Dwayne “The Rock” Johnson has reportedly ended his very public dispute with fellow “Fast and Furious” actor and producer Vin Diesel. The wrestling star turned actor has been airing his unhappiness with Diesel over social media in the six months, calling him a “candy ass.” In an Instagram post Johnson wrote thanking the cast and crew of the car racing franchise, Diesel was pointedly left out.

Their disagreements are believed to have been sparked over a fight for screen time and credit in the latest movie. “Being an alpha is sometimes a pain in the [butt].” Diesel recently told USA Today.

Arguing with a co-worker in public is typically a mistake, says Jacqueline Whitmore, etiquette expert and author of “Poised For Success.” “You should do it diplomatically and in private,” she advises.

But just after “The Fate of the Furious,” the franchise’s eighth installment, made a record $532 million at the global box office on the opening weekend, the two have buried the hatchet. Indeed, TMZ now says Johnson and Diesel will both star in the next installment of the series.

Diesel and Johnson are hardly the first celeb partners who’ve first publicly feuded and then made up. Just this past January, Chris Brown and Soulja Boy engaged in a social media battle after the latter posted a smiley face emoji on an Instagram photo of Brown’s ex-girlfriend. The two agreed on a pay-per-view fight in Las Vegas to settle the dispute, though they didn’t eventually get in the ring. Brown said that Soulja Boy had chickened out and that there were gangsters trying to profit off their bout.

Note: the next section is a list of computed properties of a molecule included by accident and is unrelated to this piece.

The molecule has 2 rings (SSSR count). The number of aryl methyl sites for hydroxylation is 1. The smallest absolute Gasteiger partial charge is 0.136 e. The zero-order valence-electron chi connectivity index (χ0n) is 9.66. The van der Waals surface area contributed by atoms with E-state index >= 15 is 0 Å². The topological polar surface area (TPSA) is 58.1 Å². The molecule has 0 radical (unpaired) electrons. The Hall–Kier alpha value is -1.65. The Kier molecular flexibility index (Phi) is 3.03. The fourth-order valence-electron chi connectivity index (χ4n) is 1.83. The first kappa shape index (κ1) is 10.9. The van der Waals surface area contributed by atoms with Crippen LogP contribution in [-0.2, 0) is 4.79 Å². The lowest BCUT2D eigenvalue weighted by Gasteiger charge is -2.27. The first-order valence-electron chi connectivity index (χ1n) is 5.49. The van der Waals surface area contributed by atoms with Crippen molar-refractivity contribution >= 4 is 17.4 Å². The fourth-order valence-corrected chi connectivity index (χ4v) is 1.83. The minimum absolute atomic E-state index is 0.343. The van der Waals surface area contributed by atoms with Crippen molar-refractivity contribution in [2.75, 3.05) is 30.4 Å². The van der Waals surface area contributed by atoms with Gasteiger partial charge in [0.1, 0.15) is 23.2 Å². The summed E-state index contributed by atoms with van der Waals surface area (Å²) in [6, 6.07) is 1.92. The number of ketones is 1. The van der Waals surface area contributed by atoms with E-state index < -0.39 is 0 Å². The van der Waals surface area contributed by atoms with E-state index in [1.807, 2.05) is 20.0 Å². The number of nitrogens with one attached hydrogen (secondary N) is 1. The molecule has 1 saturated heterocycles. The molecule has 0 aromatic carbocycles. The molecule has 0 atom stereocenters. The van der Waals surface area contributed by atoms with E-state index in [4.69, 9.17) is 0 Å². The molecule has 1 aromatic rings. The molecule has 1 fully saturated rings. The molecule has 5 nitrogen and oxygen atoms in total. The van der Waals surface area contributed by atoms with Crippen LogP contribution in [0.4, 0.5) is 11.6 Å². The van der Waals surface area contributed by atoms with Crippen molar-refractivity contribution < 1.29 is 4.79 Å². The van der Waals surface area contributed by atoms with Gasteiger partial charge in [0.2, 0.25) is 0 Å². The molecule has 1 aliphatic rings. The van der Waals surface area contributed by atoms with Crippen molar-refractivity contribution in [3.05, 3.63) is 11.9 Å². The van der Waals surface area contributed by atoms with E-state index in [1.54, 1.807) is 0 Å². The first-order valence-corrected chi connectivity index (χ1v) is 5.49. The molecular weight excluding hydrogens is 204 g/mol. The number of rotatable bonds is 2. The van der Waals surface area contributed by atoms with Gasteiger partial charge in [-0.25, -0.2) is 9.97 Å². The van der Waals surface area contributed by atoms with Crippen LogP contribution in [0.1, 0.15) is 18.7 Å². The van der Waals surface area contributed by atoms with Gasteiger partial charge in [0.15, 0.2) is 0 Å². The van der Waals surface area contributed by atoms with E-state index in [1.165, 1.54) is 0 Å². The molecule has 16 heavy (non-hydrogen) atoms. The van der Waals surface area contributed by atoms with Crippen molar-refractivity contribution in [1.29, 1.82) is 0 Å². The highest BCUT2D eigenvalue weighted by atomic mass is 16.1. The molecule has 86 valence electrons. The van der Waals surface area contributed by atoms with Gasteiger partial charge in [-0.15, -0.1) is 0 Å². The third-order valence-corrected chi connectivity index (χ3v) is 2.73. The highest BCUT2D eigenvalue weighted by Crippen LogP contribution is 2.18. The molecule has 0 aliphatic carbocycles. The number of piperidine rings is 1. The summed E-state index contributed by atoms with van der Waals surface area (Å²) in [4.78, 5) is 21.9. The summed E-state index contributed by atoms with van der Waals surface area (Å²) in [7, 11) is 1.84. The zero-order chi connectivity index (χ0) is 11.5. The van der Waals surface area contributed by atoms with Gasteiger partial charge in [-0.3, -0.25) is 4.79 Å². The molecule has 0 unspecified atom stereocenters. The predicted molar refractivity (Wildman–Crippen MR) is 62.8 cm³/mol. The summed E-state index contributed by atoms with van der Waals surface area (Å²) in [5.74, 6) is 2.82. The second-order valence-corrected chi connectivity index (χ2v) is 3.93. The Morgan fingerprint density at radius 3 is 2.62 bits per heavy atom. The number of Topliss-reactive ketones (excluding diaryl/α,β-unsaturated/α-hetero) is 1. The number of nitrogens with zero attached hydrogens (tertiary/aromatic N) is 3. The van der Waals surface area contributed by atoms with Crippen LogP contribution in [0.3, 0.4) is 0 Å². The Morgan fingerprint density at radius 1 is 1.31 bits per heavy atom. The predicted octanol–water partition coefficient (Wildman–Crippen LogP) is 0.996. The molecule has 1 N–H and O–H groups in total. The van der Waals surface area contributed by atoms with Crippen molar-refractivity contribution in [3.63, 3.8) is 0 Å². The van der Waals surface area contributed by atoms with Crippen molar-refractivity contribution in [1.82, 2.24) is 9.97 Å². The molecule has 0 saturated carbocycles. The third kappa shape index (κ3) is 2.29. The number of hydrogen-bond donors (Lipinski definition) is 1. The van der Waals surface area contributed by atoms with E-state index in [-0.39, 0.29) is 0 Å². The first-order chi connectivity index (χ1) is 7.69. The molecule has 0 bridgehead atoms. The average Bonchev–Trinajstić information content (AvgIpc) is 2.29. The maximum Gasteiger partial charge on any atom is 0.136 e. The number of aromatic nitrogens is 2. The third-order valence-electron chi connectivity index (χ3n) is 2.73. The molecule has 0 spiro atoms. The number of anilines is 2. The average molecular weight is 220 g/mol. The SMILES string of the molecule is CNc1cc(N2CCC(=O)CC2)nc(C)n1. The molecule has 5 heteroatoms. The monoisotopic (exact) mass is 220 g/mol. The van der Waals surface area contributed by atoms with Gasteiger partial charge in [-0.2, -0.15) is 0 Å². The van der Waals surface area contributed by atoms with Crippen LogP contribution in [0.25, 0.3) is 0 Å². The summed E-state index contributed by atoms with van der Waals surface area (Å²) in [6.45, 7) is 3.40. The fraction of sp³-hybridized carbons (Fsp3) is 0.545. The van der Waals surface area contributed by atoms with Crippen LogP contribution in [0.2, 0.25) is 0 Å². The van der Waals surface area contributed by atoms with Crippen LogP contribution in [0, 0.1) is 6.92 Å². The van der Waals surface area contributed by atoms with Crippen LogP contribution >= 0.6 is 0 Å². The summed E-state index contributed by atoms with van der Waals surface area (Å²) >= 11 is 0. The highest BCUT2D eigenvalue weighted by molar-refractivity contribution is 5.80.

Even if you’re not a Hollywood actor feuding with your co-star, there are practices everyone can take to end workplace disputes over credit. Whitmore, the etiquette expert, recommends having a conversation that avoids accusatory “you statements” that begin with “you did this” or “you did that.”

Instead, articulate your emotions candidly but non-dramatically. “Use statements that begin with “I feel” and explain how you feel equally responsible for the success of a project,” she says. “Ask if there’s a reason why you were left out and for yourself to be treated the way they’d want to be treated.”

When you think you might be working on a project in which someone else is vying for top billing, Whitmore recommends keeping track of your accomplishments so you can reference them in a dispute. “With facts and figures, you’ve got more to stand on,” she says. If the other party too has similar records, it makes it objectively easier to sort out the credit. “Typically when they’ve got statistics, you’ve got to back off. Actions speak louder than words.”

Sometimes, there’s nothing you can do but ask for a transfer to another department where you don’t have to deal with your co-worker nemesis. That’s especially if the other party has a caustic and difficult personality. But when the stakes are high—as they were with Diesel and the Rock—try being the bigger person and swallow your provide. “Etiquette is situational,” Whitmore says. “But the best thing you can do is try to get along.”